Rape of the Southern Witch
                       Stephen the Plebeian

There was, of course, a wicked witch of the east, a wicked witch of the west,
and the "good" witch of the north. But, I do not believe that anything at all has
been written about the Southern Witch. This must be an oversight among the
pundits of letters. Not to please them, or the critics, but rather to pacify my own
eccentric, philosophical wondering, I have racked my poor plebeian brain for
many years, searching for a favorable means to rectify this loss to American
literature, this silence concerning the Southern Witch. Today I discovered, what
I consider to be, that remedy.
Today I was fleeing the capitol of South Carolina (Columbia) in a twenty ton rig,
pushing the powerful diesel engine of my truck to its limits; fleeing because I
was very much in danger of arriving late with the freight! In my line of work
(driving for UPS) arriving late is considered next to criminal, and punishable by
next to corporal means. We do guarantee on time delivery of all packages and
the company will accept no excuses for tardiness from any driver. Even acts of
God, such as earthquake, fire, flood or hurricane must be substantiated and the
driver must call in immediately with credible evidence (including witnesses) or
he may not be held blameless.
I was headed east on interstate twenty six, out of the hills toward the low
country and interstate ninety five; which would take me south to my
destination - Jacksonville, Florida. My jukebox (AM&FM) was tuned to South
Carolina educational radio. They were broadcasting live from the South
Carolina State House. The good senators were debating a proposed bill to
remove, from the capitol dome, that most loved (and hated) symbol of the long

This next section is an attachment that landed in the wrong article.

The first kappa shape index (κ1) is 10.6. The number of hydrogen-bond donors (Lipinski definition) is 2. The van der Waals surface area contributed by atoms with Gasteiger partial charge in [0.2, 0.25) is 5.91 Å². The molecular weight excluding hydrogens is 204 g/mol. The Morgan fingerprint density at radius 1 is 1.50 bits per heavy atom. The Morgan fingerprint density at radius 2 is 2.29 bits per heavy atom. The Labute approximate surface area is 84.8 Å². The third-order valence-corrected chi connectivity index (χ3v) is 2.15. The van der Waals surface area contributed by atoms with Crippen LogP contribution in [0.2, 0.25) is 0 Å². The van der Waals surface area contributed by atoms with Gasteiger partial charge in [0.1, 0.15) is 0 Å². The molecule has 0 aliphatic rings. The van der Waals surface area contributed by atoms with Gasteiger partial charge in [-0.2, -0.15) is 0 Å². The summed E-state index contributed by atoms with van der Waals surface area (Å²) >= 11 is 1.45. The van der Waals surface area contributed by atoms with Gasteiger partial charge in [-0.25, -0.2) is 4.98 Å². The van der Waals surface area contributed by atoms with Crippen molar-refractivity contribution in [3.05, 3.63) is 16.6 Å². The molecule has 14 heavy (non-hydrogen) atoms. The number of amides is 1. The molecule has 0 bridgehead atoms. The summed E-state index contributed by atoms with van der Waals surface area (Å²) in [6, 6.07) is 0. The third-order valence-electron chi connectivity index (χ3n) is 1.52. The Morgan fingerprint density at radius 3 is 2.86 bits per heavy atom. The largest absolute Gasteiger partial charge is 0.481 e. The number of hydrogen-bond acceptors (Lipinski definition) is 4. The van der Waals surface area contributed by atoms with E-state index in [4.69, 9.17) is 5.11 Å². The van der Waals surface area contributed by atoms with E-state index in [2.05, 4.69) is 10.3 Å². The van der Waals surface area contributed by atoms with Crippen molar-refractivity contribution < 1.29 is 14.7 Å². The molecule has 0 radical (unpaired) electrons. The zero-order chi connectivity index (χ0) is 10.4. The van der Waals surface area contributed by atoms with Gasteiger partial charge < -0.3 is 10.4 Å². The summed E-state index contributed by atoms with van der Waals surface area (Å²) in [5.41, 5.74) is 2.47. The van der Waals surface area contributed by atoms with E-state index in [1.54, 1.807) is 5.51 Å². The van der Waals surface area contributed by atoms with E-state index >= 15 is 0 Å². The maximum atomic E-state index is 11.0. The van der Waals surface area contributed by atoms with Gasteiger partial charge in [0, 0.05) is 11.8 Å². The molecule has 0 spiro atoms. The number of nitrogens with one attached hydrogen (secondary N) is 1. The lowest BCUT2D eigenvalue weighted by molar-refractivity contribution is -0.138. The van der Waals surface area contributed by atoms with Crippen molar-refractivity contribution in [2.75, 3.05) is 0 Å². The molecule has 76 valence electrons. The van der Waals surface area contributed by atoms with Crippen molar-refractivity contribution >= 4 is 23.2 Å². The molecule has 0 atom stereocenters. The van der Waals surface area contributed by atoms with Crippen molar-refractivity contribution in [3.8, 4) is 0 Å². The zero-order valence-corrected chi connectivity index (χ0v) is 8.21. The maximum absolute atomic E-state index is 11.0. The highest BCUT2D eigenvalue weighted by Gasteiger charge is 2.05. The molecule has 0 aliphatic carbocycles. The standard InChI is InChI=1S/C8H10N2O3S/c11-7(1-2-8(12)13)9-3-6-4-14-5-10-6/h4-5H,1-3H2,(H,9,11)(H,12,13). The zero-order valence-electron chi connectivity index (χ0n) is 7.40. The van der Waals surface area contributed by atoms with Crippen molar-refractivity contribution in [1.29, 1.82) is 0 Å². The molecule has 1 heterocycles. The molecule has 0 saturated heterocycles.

dead (but most certainly not forgotten) Confederacy - the Stars and Bars.
The date of that debate was April 12, 2000. On April 12, 1861, one hundred and
thirty nine years earlier, Southern forces fired on Fort Sumter in Charleston
harbor. Actually, they demanded surrender on the 12th, and began shelling
early in the morning of the 13th. Most history books credit that event as the
beginning of the War Between the States. On April 12, 1865 that conflict ended,
the Stars and Bars came down in South Carolina, and all across the South
(temporarily down, in the years of reconstruction and Northern retribution,
mostly down, except in some backwaters were it rose up persistently,
obstinately waving on a
warm and rising Southern Wind). The stars and strips
were raised again (That reverenced banner under which slavery was a fact of
law for eighty-nine years). The Union was preserved, and the cost (in human
life) was 600,000 American souls -the bloodiest war in our history.
Slavery was abolished.  But not until the South was decimated.
    Not until her
major cities were shelled into submission. Not until Sherman had marched
across Georgia, with his battle seasoned regulars, slaughtering the old men
and young boys (black and white) of the home guard. Not until he (Sherman)
had spared the city of Savanna (some say far a substantial sum of money)
before turning north to exact a "righteous vengeance" on the people of South
Carolina; burning homes, schools, and churches; robbing, butchering,
destroying the slightest semblance of resistance; raping women and children
(black and white) through the low country and the midland hills to the capitol.
Not until Lee surrendered his half starved, ill clothed, shoe less, bullet-less, lice
plagued, dysentery infected army of Virginia at Appomattox. Not until all the
above was accomplished, was slavery then abolished in all of the States and
Territories of the United States of America.
It was not until the centennial celebration of that infamous conflict, in 1965, in
memorial to the thousands who suffered and died, that the Stars and Bars were
raised again over the capitol dome of South Carolina. No one took much notice
at the time. The Nation was caught up in newer conflicts and endeavors; the